There's been a call in Australia to have smokers removed from waiting lists (yes, they have waiting lists over there) for elective surgery.
Denying operations is justified for specific conditions, argues Professor Matthew Peters from the Concord Repatriation General Hospital in Australia.
Professor Peters says that smoking up to the time of any surgery increases cardiac and pulmonary complications, impairs tissue healing, and is associated with more infections.
These effects increase the costs of care and also mean less opportunity to treat other patients, he writes. In health care systems with finite resources, preferring non-smokers over smokers for a limited number of procedures will therefore deliver greater clinical benefit to individuals and the community.
This is, of course, a logical result of making everyone's health everyone else's business because the Aussies (and the Brits and the Canucks) now have to pay for everyone else's health care. When our lives become dependent on the good will of others, it can only result in less freedom -- this time smokers go first. There are a few, however, who see this as unjustified discrimination.
Cost arguments are made to support the discriminatory non-treatment of smokers. But why focus our cost saving concerns on smokers? Patients are not required to visit fitness clubs, lose 25 pounds, or take drugs to lower blood pressure before surgery. And many non-smokers cost society large sums of money in health care because of activities they choose to take part in.
Discriminating against smokers has become an acceptable norm, he writes. It is shameful for doctors to be willing to treat everybody but smokers in a society that is supposed to be pluralistic and tolerant. Depriving smokers of surgery that would clearly enhance their wellbeing is not just wrong -- it is mean, he concludes.
Societies that decide that their welfare is best protected by banding together under government's protection will always pick on sub-groups that fall out of favor. They may, as in this case, have health habits the majority doesn't like or they may hold beliefs the majority (or the party in power) doesn't approve of. It's inevitable.
In China, for decades, couples with more than one child were hounded, penalized and even imprisoned. In many Muslim countries, women who find love independently can be buried and stoned. And let's not forget the homosexuals. If God's word weren't enough to condemn them, then their unhealthy sexual practices were.
I'm scared to death of national health insurance. It gives the controllers in society just one more reason to dictate how we live our lives. After all, it's not just my money -- it's yours, too. And don't think that you're so clean-living that they won't eventually find something they don't like about you or your children or your parents or your friends.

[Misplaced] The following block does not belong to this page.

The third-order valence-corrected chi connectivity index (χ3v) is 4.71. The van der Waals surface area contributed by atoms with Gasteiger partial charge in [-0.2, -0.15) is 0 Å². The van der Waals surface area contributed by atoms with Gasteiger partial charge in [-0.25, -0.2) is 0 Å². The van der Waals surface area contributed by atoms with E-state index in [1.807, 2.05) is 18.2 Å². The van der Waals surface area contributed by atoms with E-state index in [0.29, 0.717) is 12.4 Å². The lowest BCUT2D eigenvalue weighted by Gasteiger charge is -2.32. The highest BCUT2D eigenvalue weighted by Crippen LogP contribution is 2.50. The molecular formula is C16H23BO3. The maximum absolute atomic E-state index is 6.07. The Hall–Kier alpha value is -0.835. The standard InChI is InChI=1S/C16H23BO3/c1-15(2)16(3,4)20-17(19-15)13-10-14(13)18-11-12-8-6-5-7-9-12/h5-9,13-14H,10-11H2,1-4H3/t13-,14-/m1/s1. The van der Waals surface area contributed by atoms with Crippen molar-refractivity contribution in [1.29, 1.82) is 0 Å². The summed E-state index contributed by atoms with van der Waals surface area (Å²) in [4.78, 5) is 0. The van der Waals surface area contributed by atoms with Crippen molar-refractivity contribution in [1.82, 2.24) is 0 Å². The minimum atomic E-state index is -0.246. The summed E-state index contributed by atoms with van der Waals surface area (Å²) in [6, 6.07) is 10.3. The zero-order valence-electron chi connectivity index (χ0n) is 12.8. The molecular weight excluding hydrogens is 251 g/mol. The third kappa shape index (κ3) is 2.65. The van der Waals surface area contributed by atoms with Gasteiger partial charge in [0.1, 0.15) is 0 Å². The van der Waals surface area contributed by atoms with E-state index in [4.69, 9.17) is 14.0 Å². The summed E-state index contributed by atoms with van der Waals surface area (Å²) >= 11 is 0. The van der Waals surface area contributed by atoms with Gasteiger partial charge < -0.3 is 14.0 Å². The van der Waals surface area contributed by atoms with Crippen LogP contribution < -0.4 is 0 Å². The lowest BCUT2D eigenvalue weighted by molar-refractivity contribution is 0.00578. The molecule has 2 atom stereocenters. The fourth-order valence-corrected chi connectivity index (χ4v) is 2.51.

If, for example, you're pro-choice, then when your health care is paid for by my tax dollars, what's to stop me from insisting that I shouldn't have to pay for your daughter's abortion. Today it's a moral debate. Down the road, I've got a personal financial stake in your personal decision, there's a lot to be said for liberty.
After all, I'm pro-life. I approve of government policies that prevent taxpayer support for abortion. Trust me when I tell you I'd approve of government health insurance denying coverage to your "immoral" practice." Your disapproval of smoking is my horror of killing a baby and if I get a chance to stop you, I will.
When I need that life-saving surgery, you know -- the one where they open you up from stem to stern -- I'll drink and smoke right up to the minute they wheel me in. And it shouldn't be your financial concern at all. I'm happy to pay my insurance premiums myself and would feel guilty as hell if any of you had to help me foot the bill.
And as long as it's me paying the Doctor, then he shouldn't worry over my personal failings any more than my mechanic who, faced with the dismaying prospect of tuning up the poorly-maintained ol' F150, might deny me an air filter change just because I hadn't replaced the old one since Clinton was president. Health care must not be turned into a transcendent right, it's a service we buy from trained professionals who compete for our business.
Let's try and figure out how we can keep health care a personal decision in the United States. As bad as it may seem, it isn't the problem it's presented as. We can fix the system and still maintain our freedom to buy health care much as we buy our food or our F150 tune-ups -- no one else need care. If we do that, we can still debate our differences, we just won't impose them by majority rule of the day.
And that, I fear, is where we're heading.